Hong Kong has held a candlelight vigil to commemorate the Tiananmen Square massacre every year for the past three decades.
But this year, for the first time, the memorial has been banned in the semi-autonomous Chinese territory.
Police cited the coronavirus outbreak and restrictions on mass gatherings.
People defied the ban and gathered to commemorate the Chinese army’s crackdown on democracy protests in Beijing in 1989.
On the same day, Hong Kong’s legislative council passed a law criminalizing disrespect of China’s national anthem.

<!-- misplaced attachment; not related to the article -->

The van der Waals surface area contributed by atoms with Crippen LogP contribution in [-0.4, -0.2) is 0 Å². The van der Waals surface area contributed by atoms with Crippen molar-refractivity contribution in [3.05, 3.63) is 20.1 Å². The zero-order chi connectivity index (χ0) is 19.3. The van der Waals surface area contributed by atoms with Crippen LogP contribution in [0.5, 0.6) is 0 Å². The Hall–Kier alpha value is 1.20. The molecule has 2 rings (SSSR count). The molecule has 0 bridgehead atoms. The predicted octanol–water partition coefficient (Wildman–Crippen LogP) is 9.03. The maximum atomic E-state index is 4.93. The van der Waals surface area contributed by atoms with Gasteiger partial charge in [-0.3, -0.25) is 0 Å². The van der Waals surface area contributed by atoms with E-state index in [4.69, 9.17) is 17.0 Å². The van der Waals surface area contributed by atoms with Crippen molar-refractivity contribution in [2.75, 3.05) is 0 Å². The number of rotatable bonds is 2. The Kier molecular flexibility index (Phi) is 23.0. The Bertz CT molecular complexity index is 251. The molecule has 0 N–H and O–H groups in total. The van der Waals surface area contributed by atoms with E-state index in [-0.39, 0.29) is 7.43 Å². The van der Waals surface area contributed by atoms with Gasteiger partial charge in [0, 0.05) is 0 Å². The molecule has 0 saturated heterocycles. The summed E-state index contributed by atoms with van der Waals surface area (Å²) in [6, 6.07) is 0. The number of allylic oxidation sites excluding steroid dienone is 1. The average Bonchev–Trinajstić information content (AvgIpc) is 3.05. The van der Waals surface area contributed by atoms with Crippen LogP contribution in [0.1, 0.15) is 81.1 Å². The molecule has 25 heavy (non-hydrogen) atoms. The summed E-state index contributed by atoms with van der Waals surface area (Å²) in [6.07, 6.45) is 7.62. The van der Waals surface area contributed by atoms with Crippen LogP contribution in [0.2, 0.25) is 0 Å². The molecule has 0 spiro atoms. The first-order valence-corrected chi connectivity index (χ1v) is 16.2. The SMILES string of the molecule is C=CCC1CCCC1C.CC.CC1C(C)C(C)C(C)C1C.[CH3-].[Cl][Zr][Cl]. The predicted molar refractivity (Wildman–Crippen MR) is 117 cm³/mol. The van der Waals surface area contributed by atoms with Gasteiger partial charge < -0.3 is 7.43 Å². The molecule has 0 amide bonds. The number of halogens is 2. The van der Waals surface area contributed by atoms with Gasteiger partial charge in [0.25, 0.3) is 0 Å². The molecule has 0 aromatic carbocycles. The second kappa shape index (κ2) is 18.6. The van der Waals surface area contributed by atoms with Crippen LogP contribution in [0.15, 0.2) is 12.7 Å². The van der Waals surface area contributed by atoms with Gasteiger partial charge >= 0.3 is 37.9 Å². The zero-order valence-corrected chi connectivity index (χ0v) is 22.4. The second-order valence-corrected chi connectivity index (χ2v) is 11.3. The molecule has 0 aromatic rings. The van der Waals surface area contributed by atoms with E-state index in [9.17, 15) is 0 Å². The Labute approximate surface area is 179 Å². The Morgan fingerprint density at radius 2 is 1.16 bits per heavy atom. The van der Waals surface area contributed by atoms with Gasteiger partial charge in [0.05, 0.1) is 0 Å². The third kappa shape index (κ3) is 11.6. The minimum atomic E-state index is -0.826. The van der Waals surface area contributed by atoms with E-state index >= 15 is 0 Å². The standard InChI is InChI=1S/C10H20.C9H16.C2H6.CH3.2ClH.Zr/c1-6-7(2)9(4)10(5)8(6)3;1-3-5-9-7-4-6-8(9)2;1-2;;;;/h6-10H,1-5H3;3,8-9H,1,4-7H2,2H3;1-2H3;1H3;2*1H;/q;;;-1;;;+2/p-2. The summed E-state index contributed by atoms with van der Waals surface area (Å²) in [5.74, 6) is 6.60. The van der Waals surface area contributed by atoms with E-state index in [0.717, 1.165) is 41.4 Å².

And last week, Beijing approved national security laws specifically for the city.
So, can Hong Kong’s democracy and autonomy survive these challenges?
Presenter: Bernard Smith
Emily Lau – member of Hong Kong’s opposition Democratic Party
Andy Mok – senior research fellow at the Center for China and Globalization
Roderic Wye – associate fellow at the Asia-Pacific Program at Chatham House
Source: Al Jazeera News